There will be hourly cleaning of high-touch areas around its resorts, and bed linen will be steamed when they are changed. The role of their hygiene managers will be expanded to implement and reinforce these new measures.

Ms Kwee Wei-Lin, president of the Singapore Hotel’s Association, agreed that rapid technology adoption will take place to minimise physical contact and raise hygiene standards.

“Hotels will start to introduce electrostatic sprays to deep-sanitise surfaces, for example in hotel rooms as well as public areas, as well as the use of ultraviolet light technology for sanitising guestroom keys and devices shared by employees,” said Ms Kwee.

Furama Singapore and other hotels are also looking into robot cleaners for their properties. Far East Hospitality, which runs 24 hotels and serviced residences in Singapore, said it will use robots to increase the frequency of cleaning in lobbies and lounges.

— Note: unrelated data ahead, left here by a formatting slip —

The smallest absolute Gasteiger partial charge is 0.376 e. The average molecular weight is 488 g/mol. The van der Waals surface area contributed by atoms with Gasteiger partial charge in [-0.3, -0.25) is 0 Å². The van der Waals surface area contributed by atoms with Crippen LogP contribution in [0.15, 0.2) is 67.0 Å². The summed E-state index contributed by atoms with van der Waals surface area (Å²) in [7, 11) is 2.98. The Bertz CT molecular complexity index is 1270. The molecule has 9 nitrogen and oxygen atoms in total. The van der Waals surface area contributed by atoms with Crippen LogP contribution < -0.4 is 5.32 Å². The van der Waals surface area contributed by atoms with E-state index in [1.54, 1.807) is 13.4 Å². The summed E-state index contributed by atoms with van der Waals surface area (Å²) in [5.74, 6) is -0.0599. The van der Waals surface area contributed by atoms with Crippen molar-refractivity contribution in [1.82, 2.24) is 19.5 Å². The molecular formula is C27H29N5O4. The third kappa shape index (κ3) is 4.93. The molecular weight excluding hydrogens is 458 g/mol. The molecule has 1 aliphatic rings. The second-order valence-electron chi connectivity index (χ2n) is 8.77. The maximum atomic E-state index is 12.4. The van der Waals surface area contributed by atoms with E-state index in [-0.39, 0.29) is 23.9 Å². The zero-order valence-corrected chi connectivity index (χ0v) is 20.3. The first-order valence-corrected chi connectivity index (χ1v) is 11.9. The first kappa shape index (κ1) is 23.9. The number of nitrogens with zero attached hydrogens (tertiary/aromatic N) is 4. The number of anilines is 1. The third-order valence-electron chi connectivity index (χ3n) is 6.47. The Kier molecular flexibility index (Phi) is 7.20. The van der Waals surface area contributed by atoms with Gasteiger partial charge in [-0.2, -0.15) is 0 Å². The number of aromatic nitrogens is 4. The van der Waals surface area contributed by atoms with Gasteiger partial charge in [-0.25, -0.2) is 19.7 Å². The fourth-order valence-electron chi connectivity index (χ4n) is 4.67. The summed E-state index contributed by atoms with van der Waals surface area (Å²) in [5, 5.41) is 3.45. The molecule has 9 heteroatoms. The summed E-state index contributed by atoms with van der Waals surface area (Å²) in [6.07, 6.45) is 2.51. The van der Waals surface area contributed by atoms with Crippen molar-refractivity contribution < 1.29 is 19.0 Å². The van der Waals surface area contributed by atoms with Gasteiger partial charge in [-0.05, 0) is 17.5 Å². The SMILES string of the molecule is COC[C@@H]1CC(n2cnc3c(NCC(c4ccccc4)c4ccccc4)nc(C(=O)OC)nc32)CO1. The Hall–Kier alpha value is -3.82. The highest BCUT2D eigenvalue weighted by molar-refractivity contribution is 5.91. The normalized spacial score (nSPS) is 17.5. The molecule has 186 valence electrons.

“Other technology adoptions include thermal scanners and contact-tracing bracelets. There will also be an increase in adoption of contactless technology such as check-ins and check-outs via mobile devices,” said Mr Arthur Kiong, CEO of Far East Hospitality.

An autonomous mobile robot that disinfects surfaces with ultraviolet light, known as Sunburst UV Bot, is deployed at Northpoint City shopping mall amid the coronavirus disease (COVID-19) outbreak in Singapore May 20, 2020. REUTERS/Edgar Su

This focus on cleanliness is not just for the tourism industry - the Singapore Government had launched the SG Clean campaign in February, to rally businesses and members of the public to do their part.